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McEntire's Eagle Vision 4 collects images of Winter Storm Nemo

A 2.5 meter image of the Boston Logan International Airport (BOS) taken from the SPOT-5 satellite on February 10, 2013.  BOS averages over 900 flights per day and was forced to cancel flights after receiving up to 24.9 inches of snow. The airport gradually resumed normal operations by February 11, 2013.
(National Guard satellite image courtesy 169th Communications Flight, Eagle Vision IV/RELEASED)

A 2.5 meter image of the Boston Logan International Airport (BOS) taken from the SPOT-5 satellite on February 10, 2013. BOS averages over 900 flights per day and was forced to cancel flights after receiving up to 24.9 inches of snow. The airport gradually resumed normal operations by February 11, 2013. (National Guard satellite image courtesy 169th Communications Flight, Eagle Vision IV/RELEASED)

MCENTIRE JOINT NATIONAL GUARD, South Carolina -- MCENTIRE JOINT NATIONAL GUARD BASE, S.C. - Two days before the Blizzard of 2013, known as Winter Storm Nemo, hit New England; the J2, Massachusetts Joint Force Headquarters submitted a request for imagery to the Eagle Vision (EV) System Program Office (SPO) at Hanscom Air Force Base. They requested images of the area impacted after the storm. The 169th Communications Flight EV 4 Mobile Ground Satellite Station at McEntire JNGB, S.C. received the task and immediately began planning to acquire optical images from Maine to Rhode Island as soon as the storm passed over.

Chief Master Sgt. Pete Wiedel oversaw the operation and interfaced with the SPO regarding funding, personnel availability, and customer requests. Master Sgt. Eddie McManus and Staff Sgt. Dennis McDougal were charged with receiving data on the Data Acquisition Segment (DAS), as well as maintenance issues that came up during the entire collection period. Master Sgt. Troy Wilkerson was responsible for processing and disseminating the imagery.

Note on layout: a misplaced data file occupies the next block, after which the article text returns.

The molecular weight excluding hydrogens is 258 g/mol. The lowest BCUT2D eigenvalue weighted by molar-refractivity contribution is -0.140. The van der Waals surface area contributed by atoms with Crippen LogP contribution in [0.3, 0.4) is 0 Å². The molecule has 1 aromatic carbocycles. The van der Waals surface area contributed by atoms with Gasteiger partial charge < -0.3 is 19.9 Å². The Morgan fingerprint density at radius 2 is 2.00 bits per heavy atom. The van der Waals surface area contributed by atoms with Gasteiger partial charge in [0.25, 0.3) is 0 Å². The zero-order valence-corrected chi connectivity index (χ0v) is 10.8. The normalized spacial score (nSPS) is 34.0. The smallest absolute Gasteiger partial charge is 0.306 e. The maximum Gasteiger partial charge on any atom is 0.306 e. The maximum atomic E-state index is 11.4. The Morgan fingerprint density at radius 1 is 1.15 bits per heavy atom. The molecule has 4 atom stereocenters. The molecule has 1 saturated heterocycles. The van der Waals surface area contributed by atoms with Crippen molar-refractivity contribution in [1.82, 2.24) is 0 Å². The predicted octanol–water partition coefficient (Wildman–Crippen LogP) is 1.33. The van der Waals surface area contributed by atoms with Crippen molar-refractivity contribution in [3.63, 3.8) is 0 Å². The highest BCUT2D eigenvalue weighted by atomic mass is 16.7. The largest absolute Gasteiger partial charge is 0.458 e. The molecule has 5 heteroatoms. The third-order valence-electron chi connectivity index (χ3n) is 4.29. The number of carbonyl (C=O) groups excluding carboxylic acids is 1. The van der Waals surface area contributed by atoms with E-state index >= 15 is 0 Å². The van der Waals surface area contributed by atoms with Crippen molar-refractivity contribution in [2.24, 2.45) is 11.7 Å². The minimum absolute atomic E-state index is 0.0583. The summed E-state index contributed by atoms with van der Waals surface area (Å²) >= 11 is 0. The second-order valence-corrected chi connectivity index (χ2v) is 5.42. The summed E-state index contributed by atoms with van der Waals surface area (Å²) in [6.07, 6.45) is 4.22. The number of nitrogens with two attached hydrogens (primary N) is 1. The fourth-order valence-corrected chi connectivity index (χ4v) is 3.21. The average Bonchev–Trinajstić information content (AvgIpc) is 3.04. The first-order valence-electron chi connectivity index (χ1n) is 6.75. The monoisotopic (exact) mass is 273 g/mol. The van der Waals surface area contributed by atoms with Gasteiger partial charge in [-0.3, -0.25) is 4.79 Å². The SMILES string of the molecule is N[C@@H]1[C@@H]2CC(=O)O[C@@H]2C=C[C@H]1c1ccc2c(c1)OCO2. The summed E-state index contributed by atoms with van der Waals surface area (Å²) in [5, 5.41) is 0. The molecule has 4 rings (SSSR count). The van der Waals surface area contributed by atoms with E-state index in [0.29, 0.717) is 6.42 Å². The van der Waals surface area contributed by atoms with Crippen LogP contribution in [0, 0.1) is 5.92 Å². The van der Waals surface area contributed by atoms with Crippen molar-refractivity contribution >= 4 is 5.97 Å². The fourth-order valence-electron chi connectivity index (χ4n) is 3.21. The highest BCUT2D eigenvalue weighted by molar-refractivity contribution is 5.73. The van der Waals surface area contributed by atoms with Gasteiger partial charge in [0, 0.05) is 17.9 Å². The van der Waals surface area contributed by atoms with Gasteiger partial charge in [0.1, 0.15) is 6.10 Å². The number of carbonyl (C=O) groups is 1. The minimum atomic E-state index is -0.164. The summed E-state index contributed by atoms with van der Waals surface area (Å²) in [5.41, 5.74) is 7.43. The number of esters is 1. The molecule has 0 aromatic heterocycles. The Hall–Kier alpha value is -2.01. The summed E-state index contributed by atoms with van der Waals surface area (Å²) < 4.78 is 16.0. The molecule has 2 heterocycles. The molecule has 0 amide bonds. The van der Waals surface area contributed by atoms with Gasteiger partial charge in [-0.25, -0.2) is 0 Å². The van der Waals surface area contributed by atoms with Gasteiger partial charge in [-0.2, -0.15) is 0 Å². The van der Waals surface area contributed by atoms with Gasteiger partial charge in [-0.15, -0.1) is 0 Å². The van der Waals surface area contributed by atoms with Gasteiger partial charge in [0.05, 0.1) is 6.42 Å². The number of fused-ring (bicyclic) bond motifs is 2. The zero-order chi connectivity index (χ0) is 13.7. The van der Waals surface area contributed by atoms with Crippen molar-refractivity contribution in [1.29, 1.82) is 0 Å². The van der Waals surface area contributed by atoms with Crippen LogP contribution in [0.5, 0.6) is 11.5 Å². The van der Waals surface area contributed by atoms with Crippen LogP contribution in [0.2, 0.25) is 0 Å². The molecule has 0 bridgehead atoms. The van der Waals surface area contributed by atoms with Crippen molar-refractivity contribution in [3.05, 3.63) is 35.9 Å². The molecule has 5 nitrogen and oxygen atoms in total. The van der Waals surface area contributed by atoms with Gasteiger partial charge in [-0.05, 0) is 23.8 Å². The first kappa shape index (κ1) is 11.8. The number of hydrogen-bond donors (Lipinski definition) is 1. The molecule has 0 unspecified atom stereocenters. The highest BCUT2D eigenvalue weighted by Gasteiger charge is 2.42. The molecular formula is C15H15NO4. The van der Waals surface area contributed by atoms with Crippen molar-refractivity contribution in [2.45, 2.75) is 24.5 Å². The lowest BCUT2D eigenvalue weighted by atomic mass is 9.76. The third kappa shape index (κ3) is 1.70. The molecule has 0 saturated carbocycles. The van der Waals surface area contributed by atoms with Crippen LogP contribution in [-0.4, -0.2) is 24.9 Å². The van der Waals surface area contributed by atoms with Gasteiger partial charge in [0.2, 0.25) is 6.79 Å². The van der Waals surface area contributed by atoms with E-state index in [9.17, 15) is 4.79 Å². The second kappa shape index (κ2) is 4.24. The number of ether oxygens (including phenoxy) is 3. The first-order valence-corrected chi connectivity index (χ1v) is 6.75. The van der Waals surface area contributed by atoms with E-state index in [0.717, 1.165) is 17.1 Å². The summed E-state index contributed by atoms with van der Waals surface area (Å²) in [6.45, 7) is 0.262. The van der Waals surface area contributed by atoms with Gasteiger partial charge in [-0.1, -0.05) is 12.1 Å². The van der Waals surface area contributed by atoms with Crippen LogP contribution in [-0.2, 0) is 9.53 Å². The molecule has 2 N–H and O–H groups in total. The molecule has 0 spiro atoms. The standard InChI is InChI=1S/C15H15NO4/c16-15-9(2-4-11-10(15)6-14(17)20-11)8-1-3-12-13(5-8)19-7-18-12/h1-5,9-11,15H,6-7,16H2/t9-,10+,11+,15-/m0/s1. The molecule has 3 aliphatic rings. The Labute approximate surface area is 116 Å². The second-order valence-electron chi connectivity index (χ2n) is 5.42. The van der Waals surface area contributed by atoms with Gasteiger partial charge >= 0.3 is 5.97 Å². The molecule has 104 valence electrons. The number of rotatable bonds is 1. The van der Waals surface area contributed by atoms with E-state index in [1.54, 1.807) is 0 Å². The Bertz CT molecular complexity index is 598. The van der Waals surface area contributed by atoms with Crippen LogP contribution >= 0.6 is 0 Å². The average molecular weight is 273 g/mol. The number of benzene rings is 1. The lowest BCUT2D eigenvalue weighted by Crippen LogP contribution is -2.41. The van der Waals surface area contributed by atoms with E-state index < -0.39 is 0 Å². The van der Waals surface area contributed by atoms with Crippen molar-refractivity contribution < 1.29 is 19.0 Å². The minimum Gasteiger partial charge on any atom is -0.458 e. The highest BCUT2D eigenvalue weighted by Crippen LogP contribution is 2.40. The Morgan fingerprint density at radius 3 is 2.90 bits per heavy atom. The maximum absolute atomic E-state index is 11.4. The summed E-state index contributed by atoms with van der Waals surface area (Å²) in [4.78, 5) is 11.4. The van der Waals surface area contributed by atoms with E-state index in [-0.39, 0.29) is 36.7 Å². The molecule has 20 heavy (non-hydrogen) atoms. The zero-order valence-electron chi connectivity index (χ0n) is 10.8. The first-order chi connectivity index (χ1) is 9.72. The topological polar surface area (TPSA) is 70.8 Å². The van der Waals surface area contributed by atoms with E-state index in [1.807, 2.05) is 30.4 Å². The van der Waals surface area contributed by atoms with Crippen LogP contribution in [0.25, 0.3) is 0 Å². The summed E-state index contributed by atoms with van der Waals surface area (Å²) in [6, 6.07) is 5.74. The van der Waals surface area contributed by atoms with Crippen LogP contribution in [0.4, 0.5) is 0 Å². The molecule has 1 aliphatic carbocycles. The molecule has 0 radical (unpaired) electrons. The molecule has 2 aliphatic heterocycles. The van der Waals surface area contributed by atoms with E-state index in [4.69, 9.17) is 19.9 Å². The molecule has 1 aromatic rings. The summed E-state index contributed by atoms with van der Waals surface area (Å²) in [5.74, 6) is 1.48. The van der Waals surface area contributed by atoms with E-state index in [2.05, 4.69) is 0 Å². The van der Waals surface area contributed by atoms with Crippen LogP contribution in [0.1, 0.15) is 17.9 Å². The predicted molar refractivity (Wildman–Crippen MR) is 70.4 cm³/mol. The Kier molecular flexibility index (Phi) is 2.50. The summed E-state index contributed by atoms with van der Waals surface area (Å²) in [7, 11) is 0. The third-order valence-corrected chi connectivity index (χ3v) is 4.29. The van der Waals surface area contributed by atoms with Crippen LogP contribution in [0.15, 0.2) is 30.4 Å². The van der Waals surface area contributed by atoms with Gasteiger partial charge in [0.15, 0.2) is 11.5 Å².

After the storm ended, it had dumped up to three feet of snow in certain areas, entombed vehicles and caused massive power outages. The storm affected nine US states, and was also responsible for the closure of several highways, airports, businesses and schools. There were also a total of 18 deaths caused by heart attacks, carbon monoxide poisoning, automobile accidents and collapsing roofs.

The EV4 team collected, processed and distributed more than 17 images from the Spot-5 satellite. These products were emailed to the J2 and uploaded to the EVR2EST database and the Hazards Data Distribution System (HDDS).

During this event, EV 4 was able to test a new ArcGIS PCI Geo tool plug-in. Usually the team has to utilize the process of manually stitching together multiple images to create one scene, which could take up to four or five hours. However, the PCI Geo tool automates the image stitching process and reduces the time to 40 minutes. That is a huge improvement in process time, which frees up resources and gets products in the hands of customer faster.

EV4 is one of five DoD-deployable, commercial satellite ground stations in the world. They provide customers with commercial satellite imagery of locations within their 1,300-mile visibility circle, reaching as far as Canada, South America, Texas and the mid-Atlantic Ocean. Their primary mission is to disseminate imagery to the FEMA, USGS and various other government agencies during natural disasters, but can also be used to support mission planning, time-critical targeting and non-war related operations.

The EV teams most often provide images for events such as fires, floods, tornadoes and hurricanes. However, they have also supported first responders' efforts during Hurricane Katrina, Super Storm Sandy and the Earthquakes in Haiti. Eagle Vision is highly sought after and utilized during most natural disasters within their visibility circle because of their ability to quickly acquire near real-time unclassified satellite imagery.